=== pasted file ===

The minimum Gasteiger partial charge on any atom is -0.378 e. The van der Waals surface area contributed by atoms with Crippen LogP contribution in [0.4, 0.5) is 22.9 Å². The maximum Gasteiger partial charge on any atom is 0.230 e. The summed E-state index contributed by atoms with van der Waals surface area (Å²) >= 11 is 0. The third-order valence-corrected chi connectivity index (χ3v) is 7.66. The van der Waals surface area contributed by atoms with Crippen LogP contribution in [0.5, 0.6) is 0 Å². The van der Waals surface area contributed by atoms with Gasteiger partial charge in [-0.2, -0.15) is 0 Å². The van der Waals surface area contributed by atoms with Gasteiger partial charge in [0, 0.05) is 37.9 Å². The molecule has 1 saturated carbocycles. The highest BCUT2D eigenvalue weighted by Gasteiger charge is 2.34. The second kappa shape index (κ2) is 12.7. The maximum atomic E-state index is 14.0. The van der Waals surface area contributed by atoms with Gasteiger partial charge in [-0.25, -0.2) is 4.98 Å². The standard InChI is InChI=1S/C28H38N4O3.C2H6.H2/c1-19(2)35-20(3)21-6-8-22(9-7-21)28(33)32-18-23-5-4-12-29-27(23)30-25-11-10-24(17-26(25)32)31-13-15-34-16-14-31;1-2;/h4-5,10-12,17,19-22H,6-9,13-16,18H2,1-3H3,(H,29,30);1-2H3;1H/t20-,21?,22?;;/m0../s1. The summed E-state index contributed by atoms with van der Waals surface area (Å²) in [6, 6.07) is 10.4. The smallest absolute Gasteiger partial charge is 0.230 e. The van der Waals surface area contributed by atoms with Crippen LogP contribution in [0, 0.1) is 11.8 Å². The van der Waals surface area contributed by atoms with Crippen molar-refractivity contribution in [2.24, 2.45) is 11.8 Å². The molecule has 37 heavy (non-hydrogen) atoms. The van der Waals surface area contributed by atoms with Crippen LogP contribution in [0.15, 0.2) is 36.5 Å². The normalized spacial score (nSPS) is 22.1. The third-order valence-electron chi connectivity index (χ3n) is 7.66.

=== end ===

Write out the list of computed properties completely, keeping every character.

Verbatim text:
The minimum Gasteiger partial charge on any atom is -0.378 e. The van der Waals surface area contributed by atoms with Crippen LogP contribution in [0.4, 0.5) is 22.9 Å². The maximum Gasteiger partial charge on any atom is 0.230 e. The summed E-state index contributed by atoms with van der Waals surface area (Å²) >= 11 is 0. The third-order valence-corrected chi connectivity index (χ3v) is 7.66. The van der Waals surface area contributed by atoms with Crippen LogP contribution in [0.5, 0.6) is 0 Å². The van der Waals surface area contributed by atoms with Gasteiger partial charge in [-0.2, -0.15) is 0 Å². The van der Waals surface area contributed by atoms with Gasteiger partial charge in [0, 0.05) is 37.9 Å². The molecule has 1 saturated carbocycles. The highest BCUT2D eigenvalue weighted by Gasteiger charge is 2.34. The second kappa shape index (κ2) is 12.7. The maximum atomic E-state index is 14.0. The van der Waals surface area contributed by atoms with Gasteiger partial charge in [-0.25, -0.2) is 4.98 Å². The standard InChI is InChI=1S/C28H38N4O3.C2H6.H2/c1-19(2)35-20(3)21-6-8-22(9-7-21)28(33)32-18-23-5-4-12-29-27(23)30-25-11-10-24(17-26(25)32)31-13-15-34-16-14-31;1-2;/h4-5,10-12,17,19-22H,6-9,13-16,18H2,1-3H3,(H,29,30);1-2H3;1H/t20-,21?,22?;;/m0../s1. The summed E-state index contributed by atoms with van der Waals surface area (Å²) in [6, 6.07) is 10.4. The smallest absolute Gasteiger partial charge is 0.230 e. The van der Waals surface area contributed by atoms with Crippen LogP contribution in [0, 0.1) is 11.8 Å². The van der Waals surface area contributed by atoms with Crippen molar-refractivity contribution in [2.24, 2.45) is 11.8 Å². The molecule has 37 heavy (non-hydrogen) atoms. The van der Waals surface area contributed by atoms with Crippen LogP contribution in [0.15, 0.2) is 36.5 Å². The normalized spacial score (nSPS) is 22.1. The third-order valence-electron chi connectivity index (χ3n) is 7.66.